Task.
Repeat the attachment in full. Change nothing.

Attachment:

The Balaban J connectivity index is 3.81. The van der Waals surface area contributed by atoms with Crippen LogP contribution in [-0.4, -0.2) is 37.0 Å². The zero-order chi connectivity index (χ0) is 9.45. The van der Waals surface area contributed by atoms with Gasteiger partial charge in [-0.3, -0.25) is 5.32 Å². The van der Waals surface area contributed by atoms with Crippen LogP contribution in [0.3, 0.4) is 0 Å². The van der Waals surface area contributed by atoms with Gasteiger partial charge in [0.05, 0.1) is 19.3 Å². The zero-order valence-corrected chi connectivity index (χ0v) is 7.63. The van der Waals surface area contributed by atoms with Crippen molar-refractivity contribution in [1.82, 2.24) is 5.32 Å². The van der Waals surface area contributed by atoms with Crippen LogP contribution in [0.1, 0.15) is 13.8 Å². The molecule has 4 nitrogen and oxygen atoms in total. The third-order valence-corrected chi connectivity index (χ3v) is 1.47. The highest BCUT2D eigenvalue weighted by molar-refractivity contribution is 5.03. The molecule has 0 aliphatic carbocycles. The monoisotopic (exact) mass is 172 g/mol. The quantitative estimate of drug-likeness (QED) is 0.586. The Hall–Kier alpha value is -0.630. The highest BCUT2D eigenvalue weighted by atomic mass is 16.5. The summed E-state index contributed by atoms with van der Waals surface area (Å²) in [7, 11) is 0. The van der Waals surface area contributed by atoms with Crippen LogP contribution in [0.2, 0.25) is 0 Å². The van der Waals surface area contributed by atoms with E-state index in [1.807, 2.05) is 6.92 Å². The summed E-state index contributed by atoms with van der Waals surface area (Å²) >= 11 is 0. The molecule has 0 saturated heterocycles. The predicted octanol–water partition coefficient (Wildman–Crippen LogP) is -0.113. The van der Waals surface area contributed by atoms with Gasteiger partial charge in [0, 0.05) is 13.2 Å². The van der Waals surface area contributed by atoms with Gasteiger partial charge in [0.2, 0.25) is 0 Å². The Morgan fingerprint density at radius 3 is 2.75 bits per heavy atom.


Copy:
The Balaban J connectivity index is 3.81. The van der Waals surface area contributed by atoms with Crippen LogP contribution in [-0.4, -0.2) is 37.0 Å². The zero-order chi connectivity index (χ0) is 9.45. The van der Waals surface area contributed by atoms with Gasteiger partial charge in [-0.3, -0.25) is 5.32 Å². The van der Waals surface area contributed by atoms with Crippen LogP contribution in [0.3, 0.4) is 0 Å². The van der Waals surface area contributed by atoms with Gasteiger partial charge in [0.05, 0.1) is 19.3 Å². The zero-order valence-corrected chi connectivity index (χ0v) is 7.63. The van der Waals surface area contributed by atoms with Crippen molar-refractivity contribution in [1.82, 2.24) is 5.32 Å². The van der Waals surface area contributed by atoms with Crippen LogP contribution in [0.1, 0.15) is 13.8 Å². The molecule has 4 nitrogen and oxygen atoms in total. The third-order valence-corrected chi connectivity index (χ3v) is 1.47. The highest BCUT2D eigenvalue weighted by molar-refractivity contribution is 5.03. The molecule has 0 aliphatic carbocycles. The monoisotopic (exact) mass is 172 g/mol. The quantitative estimate of drug-likeness (QED) is 0.586. The Hall–Kier alpha value is -0.630. The highest BCUT2D eigenvalue weighted by atomic mass is 16.5. The summed E-state index contributed by atoms with van der Waals surface area (Å²) in [7, 11) is 0. The van der Waals surface area contributed by atoms with Crippen LogP contribution in [0.2, 0.25) is 0 Å². The van der Waals surface area contributed by atoms with E-state index in [1.807, 2.05) is 6.92 Å². The summed E-state index contributed by atoms with van der Waals surface area (Å²) >= 11 is 0. The molecule has 0 saturated heterocycles. The predicted octanol–water partition coefficient (Wildman–Crippen LogP) is -0.113. The van der Waals surface area contributed by atoms with Gasteiger partial charge in [0, 0.05) is 13.2 Å². The van der Waals surface area contributed by atoms with Gasteiger partial charge in [0.2, 0.25) is 0 Å². The Morgan fingerprint density at radius 3 is 2.75 bits per heavy atom.